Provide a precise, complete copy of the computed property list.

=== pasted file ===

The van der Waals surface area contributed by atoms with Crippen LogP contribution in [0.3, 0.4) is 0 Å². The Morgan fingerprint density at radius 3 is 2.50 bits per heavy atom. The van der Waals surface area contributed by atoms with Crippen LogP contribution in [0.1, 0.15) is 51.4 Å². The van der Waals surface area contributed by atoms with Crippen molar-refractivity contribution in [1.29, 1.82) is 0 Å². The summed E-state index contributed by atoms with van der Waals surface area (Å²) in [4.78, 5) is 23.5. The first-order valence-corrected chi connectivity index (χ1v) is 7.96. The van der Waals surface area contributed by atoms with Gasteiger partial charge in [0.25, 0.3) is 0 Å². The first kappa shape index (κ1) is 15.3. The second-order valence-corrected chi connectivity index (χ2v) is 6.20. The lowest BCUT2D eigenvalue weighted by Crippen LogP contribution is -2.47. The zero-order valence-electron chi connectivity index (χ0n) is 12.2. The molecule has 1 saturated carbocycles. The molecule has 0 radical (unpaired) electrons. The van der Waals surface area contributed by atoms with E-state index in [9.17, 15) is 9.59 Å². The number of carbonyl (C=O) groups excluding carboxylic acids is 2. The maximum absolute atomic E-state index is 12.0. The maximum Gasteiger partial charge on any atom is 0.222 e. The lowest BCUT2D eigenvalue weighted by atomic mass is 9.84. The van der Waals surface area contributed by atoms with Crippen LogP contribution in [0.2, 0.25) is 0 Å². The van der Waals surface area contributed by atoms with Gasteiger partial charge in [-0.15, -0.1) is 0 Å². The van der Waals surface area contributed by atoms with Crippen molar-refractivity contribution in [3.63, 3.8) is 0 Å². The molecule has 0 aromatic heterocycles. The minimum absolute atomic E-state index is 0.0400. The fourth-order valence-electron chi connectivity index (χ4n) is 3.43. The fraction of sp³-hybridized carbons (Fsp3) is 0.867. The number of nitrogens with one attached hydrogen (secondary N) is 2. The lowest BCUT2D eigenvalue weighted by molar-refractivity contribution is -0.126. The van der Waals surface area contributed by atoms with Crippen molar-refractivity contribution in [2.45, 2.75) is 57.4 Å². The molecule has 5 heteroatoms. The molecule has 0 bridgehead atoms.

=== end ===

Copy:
The van der Waals surface area contributed by atoms with Crippen LogP contribution in [0.3, 0.4) is 0 Å². The Morgan fingerprint density at radius 3 is 2.50 bits per heavy atom. The van der Waals surface area contributed by atoms with Crippen LogP contribution in [0.1, 0.15) is 51.4 Å². The van der Waals surface area contributed by atoms with Crippen molar-refractivity contribution in [1.29, 1.82) is 0 Å². The summed E-state index contributed by atoms with van der Waals surface area (Å²) in [4.78, 5) is 23.5. The first-order valence-corrected chi connectivity index (χ1v) is 7.96. The van der Waals surface area contributed by atoms with Gasteiger partial charge in [0.25, 0.3) is 0 Å². The first kappa shape index (κ1) is 15.3. The second-order valence-corrected chi connectivity index (χ2v) is 6.20. The lowest BCUT2D eigenvalue weighted by Crippen LogP contribution is -2.47. The zero-order valence-electron chi connectivity index (χ0n) is 12.2. The molecule has 1 saturated carbocycles. The molecule has 0 radical (unpaired) electrons. The van der Waals surface area contributed by atoms with E-state index in [9.17, 15) is 9.59 Å². The number of carbonyl (C=O) groups excluding carboxylic acids is 2. The maximum absolute atomic E-state index is 12.0. The maximum Gasteiger partial charge on any atom is 0.222 e. The lowest BCUT2D eigenvalue weighted by atomic mass is 9.84. The van der Waals surface area contributed by atoms with Crippen LogP contribution in [0.2, 0.25) is 0 Å². The van der Waals surface area contributed by atoms with Gasteiger partial charge in [-0.15, -0.1) is 0 Å². The van der Waals surface area contributed by atoms with Crippen molar-refractivity contribution in [3.63, 3.8) is 0 Å². The molecule has 0 aromatic heterocycles. The minimum absolute atomic E-state index is 0.0400. The fourth-order valence-electron chi connectivity index (χ4n) is 3.43. The fraction of sp³-hybridized carbons (Fsp3) is 0.867. The number of nitrogens with one attached hydrogen (secondary N) is 2. The lowest BCUT2D eigenvalue weighted by molar-refractivity contribution is -0.126. The van der Waals surface area contributed by atoms with Crippen molar-refractivity contribution in [2.45, 2.75) is 57.4 Å². The molecule has 5 heteroatoms. The molecule has 0 bridgehead atoms.